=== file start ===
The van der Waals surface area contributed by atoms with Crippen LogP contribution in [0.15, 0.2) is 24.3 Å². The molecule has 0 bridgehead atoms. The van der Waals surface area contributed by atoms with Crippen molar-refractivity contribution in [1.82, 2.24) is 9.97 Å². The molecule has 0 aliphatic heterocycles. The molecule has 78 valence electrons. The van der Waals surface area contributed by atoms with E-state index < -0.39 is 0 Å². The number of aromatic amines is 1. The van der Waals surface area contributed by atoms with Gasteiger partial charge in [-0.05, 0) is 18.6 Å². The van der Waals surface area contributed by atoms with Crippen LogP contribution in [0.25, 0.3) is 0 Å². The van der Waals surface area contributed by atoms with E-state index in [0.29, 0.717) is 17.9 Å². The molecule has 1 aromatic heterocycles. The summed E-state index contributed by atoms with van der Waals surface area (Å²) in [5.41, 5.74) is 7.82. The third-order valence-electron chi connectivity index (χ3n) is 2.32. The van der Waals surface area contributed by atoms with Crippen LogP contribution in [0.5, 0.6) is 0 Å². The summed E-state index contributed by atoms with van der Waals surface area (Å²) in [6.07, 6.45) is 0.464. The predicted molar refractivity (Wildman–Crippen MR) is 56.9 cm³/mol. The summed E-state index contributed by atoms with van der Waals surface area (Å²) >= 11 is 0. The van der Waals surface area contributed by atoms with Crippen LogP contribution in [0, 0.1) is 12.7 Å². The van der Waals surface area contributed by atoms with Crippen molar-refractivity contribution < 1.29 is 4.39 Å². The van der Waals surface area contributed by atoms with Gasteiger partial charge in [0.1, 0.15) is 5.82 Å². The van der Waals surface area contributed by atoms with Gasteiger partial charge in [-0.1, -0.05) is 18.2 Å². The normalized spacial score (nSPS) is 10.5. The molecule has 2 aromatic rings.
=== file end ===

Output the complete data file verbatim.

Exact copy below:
The van der Waals surface area contributed by atoms with Crippen LogP contribution in [0.15, 0.2) is 24.3 Å². The molecule has 0 bridgehead atoms. The van der Waals surface area contributed by atoms with Crippen molar-refractivity contribution in [1.82, 2.24) is 9.97 Å². The molecule has 0 aliphatic heterocycles. The molecule has 78 valence electrons. The van der Waals surface area contributed by atoms with E-state index < -0.39 is 0 Å². The number of aromatic amines is 1. The van der Waals surface area contributed by atoms with Gasteiger partial charge in [-0.05, 0) is 18.6 Å². The van der Waals surface area contributed by atoms with Crippen LogP contribution in [0.25, 0.3) is 0 Å². The van der Waals surface area contributed by atoms with E-state index in [0.29, 0.717) is 17.9 Å². The molecule has 1 aromatic heterocycles. The summed E-state index contributed by atoms with van der Waals surface area (Å²) in [5.41, 5.74) is 7.82. The third-order valence-electron chi connectivity index (χ3n) is 2.32. The van der Waals surface area contributed by atoms with Crippen LogP contribution in [0.5, 0.6) is 0 Å². The summed E-state index contributed by atoms with van der Waals surface area (Å²) in [6.07, 6.45) is 0.464. The predicted molar refractivity (Wildman–Crippen MR) is 56.9 cm³/mol. The summed E-state index contributed by atoms with van der Waals surface area (Å²) >= 11 is 0. The van der Waals surface area contributed by atoms with Crippen LogP contribution in [0, 0.1) is 12.7 Å². The van der Waals surface area contributed by atoms with Crippen molar-refractivity contribution < 1.29 is 4.39 Å². The van der Waals surface area contributed by atoms with Gasteiger partial charge in [0.1, 0.15) is 5.82 Å². The van der Waals surface area contributed by atoms with Gasteiger partial charge in [-0.1, -0.05) is 18.2 Å². The normalized spacial score (nSPS) is 10.5. The molecule has 2 aromatic rings.